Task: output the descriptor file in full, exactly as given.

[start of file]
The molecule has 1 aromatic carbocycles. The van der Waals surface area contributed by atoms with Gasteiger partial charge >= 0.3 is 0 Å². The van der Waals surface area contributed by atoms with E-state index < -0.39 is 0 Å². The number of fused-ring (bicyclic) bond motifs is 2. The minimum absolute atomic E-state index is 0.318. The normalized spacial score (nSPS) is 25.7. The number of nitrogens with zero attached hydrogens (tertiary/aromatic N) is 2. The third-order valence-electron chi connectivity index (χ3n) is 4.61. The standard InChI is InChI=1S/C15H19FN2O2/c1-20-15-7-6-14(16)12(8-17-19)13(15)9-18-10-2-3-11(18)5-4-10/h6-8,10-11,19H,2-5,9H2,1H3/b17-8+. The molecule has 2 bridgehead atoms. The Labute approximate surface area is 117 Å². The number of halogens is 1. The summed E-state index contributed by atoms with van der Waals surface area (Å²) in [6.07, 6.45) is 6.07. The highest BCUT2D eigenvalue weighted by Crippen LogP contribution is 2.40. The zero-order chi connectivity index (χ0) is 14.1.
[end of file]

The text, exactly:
The molecule has 1 aromatic carbocycles. The van der Waals surface area contributed by atoms with Gasteiger partial charge >= 0.3 is 0 Å². The van der Waals surface area contributed by atoms with E-state index < -0.39 is 0 Å². The number of fused-ring (bicyclic) bond motifs is 2. The minimum absolute atomic E-state index is 0.318. The normalized spacial score (nSPS) is 25.7. The number of nitrogens with zero attached hydrogens (tertiary/aromatic N) is 2. The third-order valence-electron chi connectivity index (χ3n) is 4.61. The standard InChI is InChI=1S/C15H19FN2O2/c1-20-15-7-6-14(16)12(8-17-19)13(15)9-18-10-2-3-11(18)5-4-10/h6-8,10-11,19H,2-5,9H2,1H3/b17-8+. The molecule has 2 bridgehead atoms. The Labute approximate surface area is 117 Å². The number of halogens is 1. The summed E-state index contributed by atoms with van der Waals surface area (Å²) in [6.07, 6.45) is 6.07. The highest BCUT2D eigenvalue weighted by Crippen LogP contribution is 2.40. The zero-order chi connectivity index (χ0) is 14.1.